Extra Medium Pony is a band with considerable musical potential.  Some of the songs are really quite good.  Many suffer from simply being too short (only six are over two minutes), and require greater development in order to take them to the next level.  This is their second release (their first was an EP), and so there is plenty of time and room to grow in any direction they choose.  They will be playing at the Happy Dog in Cleveland come February.

Personnel:  Richard Spitalsky (vocals, guitar), Jimmy Frysinger (drums), Ben Gmetro (bass).
Tracks:  Sea Glass, You and Me, Ewe, It Don’t Feel Right, Livin’ Alone, Settle Down, Sunflower, Lost, Cat and Split, You Sleep?, Junk Yard, I’m so Bored, Inside Out, Room to Grow, Lucky, Falling Apart, Waiting a Long Time, Crooked Fingers.

Gottfried Klaas

Sunday, January 5, 2014

A Lisa & Heather Malyuk Roundup.

A Lisa & Heather Malyuk Roundup.
Summer’s End.  Self-produced, 2004.
Stella.  Self-produced, 2005.
13 Tunes.  Self-produced, 2007
Lisa & Heather Malyuk:

I decided that since we received all three of these CDs at the same time, I would just write up a collective review.  These albums represent three quarters of the Malyuk Sisters’ recorded output; the other CD is a Christmas album (2009).  These are not new, but Lisa and Heather Malyuk are a regular and important presence in the Northeast Ohio folk music landscape, and so they deserve some writeup.  They play art and music festivals, farmers’ markets, contra dances, weddings, and all sorts of relatively small venues where an acoustic folk duo can do some good.  Their repertoire includes Appalachian, Celtic, and world music, and they have written some of the tunes themselves.  The focus of this instrumental music is Lisa’s hammered dulcimer, with Heather accompanying on either guitar or fiddle.  Both are excellent musicians and a delight to hear either in person or on these recordings.  

Summer’s End was their first release, and is probably the most conservative of the three musically, since it includes only hammered dulcimer and guitar.  It’s a lovely group of 13 tunes (20 if you count the set tunes separately), including traditional favorites such as “Doctor Doctor,” as well a few with named composers, such as “O Mistress Mine,” by Thomas Morley (16th century).  Jigs, reels, and waltzes predominate.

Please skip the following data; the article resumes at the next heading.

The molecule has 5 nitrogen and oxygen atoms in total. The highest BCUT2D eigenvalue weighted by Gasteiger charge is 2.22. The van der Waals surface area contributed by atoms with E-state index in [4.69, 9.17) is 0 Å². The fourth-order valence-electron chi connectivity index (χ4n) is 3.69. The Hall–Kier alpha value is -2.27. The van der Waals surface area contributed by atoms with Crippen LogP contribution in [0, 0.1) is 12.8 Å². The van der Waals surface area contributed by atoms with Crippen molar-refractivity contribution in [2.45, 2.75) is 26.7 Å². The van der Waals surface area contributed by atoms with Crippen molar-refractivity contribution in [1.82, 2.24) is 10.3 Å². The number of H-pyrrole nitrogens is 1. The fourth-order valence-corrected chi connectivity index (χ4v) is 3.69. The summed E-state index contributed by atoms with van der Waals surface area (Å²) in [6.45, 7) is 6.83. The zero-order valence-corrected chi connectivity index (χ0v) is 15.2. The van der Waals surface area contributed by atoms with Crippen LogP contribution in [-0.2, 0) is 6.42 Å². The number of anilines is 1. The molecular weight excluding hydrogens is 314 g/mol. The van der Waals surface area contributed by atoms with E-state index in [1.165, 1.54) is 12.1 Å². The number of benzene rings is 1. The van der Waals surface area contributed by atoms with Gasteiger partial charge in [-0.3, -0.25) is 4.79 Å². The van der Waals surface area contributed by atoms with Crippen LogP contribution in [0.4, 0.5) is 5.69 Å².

Stella is dedicated to their grandmother, Stella Yutzy, and has a wider array of instrumentation as well as several original tunes.  Lisa plays the doumbek on occasion, and Heather picks up the fiddle.  Bob Wood, a guitarist, guests on “Hangman’s Reel.”  The tunes display a greater diversity of styles than the earlier album, including a musette and a rag, and the notes explain their influences.  Right in the middle is “All Right at Home,” a poem read by Stella herself and recorded back in 1943.  “Cattle in the Cane/Henning’s Farewell” features Heather on fiddle with Lisa on doumbek (a goblet-shaped drum).

The Malyuks continue to display greater diversity on their third album, 13 Tunes, with several original tunes offered up as well as a mix of traditional music and songs by other composers.  This includes some slightly darker tunes, such as “-5-,” with an Eastern European flavor, and the melancholy “Lonesome Oak,” along with sprightly fare such as “Salt River/Robinson County,” which really moves.  “Waynesboro/Big Scioty” features Heather on fiddle and Lisa on the banjo uke, for a very different flavor.  

All three albums are a joy to hear, and can be used as music for listening, dancing, or background, as one prefers.  I’m not sure I have a favorite; 13 Tunes shows the greatest versatility, but Summer’s End has some old favorites of mine.  You can’t go wrong with any of them.  I’m glad that Lisa and Heather Malyuk continue to perform in the area, and urge you to turn out when they do.

Performers:  Lisa Malyuk (hammered dulcimer, doumbek, banjo uke), Heather Malyuk (guitar, fiddle).
Tracks:  Summer’s End:  Ships are Sailing/Poplar Bluff; Combination Rag/Control of Earth; Waltz of the Little Girls; Tug River/Meg Grey; La Partida; Temperance Reel/Shenandoah Falls/ Big John McNeil; O Mistress Mine; Return to Tchernobyl; Dusty Miller/Sadie at the Backdoor; Breakfast Waltz; Doctor, Doctor; New Waltz; Swallowtail Jig/Bellman’s Jig & Reel.
Stella:  Moran’s; Caliope House/The Bent Pin; Spotted Pony/Boatin’ up Sandy; Style Musette; Hangman’s Reel; All Right at Home (poem); Stella; Modal; Nail that Catfish to the Tree/Meg Grey; Cattle in the Cane/Henning’s Farewell; Beaumont Rag; La Llorona; Mis Grace Haye’s Delight/Swinging on a Gate; Come Thou Fount of Every Blessing.
13 Tunes:  No Caboose Anymore/Jump in the Well My Pretty Little Miss; MacArthur Road/ Cascade Road; At Work on the Land/Let’s Motor/La Maison de Glaise; Valse de la Pluie/Les Enchant├ęs; -5-; Salt River/Robinson County; Turn Your Eyes Upon Jesus; Touzle Your Kerchie/ Bus Stop Reel; Reuben’s Train/Cherokee Trail; Lonesome Oak; Waynesboro/Big Scioty; Swingin’ in a Leisure Suit/Flying Home to Shelley; Be Thou My Vision.

The Grand Wazoo